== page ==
People always come to me and say, “Jill, I will do anything you tell me to do, I just want to lose!”
I love the faith :) But honestly, my first thought is that if I just tell them what I do or what worked for someone else, they will have to use every ounce of will-power to follow MY plan, which will end with them not being able to keep it up. Falling off the wagon (eventually) is inevitable. Not because the person doesn’t want to change or is not motivated, but simply because self-control is an exhaustible resource and if you are constantly pouring your mental energy into something that is not natural for you or not just as easy as what you were doing prior, it is unsustainable.
I heard a coach say once that clients should not pay their coach for a plan that is similar to what they were already doing. I have to say, I feel the exact opposite. I understand the point of “then what are you paying for?” and the answer is actually, you are paying for results, not a plan.
There are “plans” and “programs” all over the place and as special as we like to think ours is, it really isn’t. What foods to eat and when is not all that different from coach to coach, at least not enough to make that large of a difference.
Google “weight loss diet” and millions of results surface in less than a second. There is no lack of information.However, what there is a lack of is results, obviously. So what’s the missing piece?
Behavioral change coaching
Force someone to eat only what I tell them and exercise like I say to and 99% of people will get in the best shape of their life. But, we know intuitively that this is not nearly as easy as that. Why? Because we have all sorts of ingrained behaviors, lifestyle factors and psychological implications that play into it. And sometimes, we just want to say eff it and eat cake, ha!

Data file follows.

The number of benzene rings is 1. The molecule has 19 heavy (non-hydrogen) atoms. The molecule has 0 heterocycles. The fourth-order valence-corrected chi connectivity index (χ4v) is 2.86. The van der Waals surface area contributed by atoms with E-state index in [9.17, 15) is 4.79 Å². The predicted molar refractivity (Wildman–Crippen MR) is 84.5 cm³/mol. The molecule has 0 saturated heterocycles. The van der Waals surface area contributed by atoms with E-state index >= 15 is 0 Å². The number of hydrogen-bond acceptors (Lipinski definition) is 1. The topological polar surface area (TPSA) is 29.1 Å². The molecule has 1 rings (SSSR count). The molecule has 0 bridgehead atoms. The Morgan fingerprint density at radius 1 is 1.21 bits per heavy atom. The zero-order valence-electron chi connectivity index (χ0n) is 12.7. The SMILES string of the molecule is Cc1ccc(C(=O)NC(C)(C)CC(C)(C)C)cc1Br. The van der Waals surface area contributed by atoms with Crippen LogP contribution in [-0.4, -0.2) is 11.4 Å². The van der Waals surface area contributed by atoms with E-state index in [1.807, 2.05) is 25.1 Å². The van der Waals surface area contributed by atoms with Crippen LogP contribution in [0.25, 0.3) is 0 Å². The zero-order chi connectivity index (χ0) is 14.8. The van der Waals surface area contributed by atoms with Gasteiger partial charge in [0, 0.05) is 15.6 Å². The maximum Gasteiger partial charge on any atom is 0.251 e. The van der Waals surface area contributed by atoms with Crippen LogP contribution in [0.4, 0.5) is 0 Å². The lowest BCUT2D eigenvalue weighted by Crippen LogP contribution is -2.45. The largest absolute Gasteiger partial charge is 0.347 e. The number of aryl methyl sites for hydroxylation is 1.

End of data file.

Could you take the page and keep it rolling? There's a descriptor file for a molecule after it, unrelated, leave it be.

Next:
So of course, the nutrition and exercise piece is a key part of the equation, but if I give someone a plan that is drastically different than what they were going before in order to prove that my services are worth paying for, they will, more often than not, not be able to follow it long-term. Which means, no results long-term.
Just because they can’t follow it doesn’t mean anything about their motivation, drive or determination to change, it simply implies that the plan is not the right one for them and/or they don’t have the coaching support to change their behaviors and mindset enough to implement long-term.
So how to change behavior? There are lots of ways! Reading this blog is one way–you are already on your way to implementing a sustainable way to eat and exercise because you search out and increase your aware of this information.
Surround yourself with like-minded people
Next, take a look around you. Research shows that we are the reflection of the 5 people we hang around with the most. If you want to be fit and healthy, you have to surround yourself with people whose values include health & fitness. If you want to grow in your knowledge of business, you have to seek out people who are more successful in business than you. Want to compete? Seek out a competitor support forum or Facebook group. Where you spend your time and with whom directly reflects not only your priorities, but also your potential for success.
Hire a coach that will work with YOU
Finally, get yourself a great coach. Someone can be a biochemistry whiz or know every research study out there or be a pro bodybuilder, but if they don’t understand the keys to behavior change, they are probably not the best choice. A good coach will want to understand YOU, what makes you tick and how to get at those aspects of you that you want to change. Having the information is not enough (as we have seen), the key is implementation. And the key to implementation is psychological change–meeting you where you are and finding sustainable ways to implement change. Good coaches will not tell you what to do, but will instead help you find your own way, your own path to success.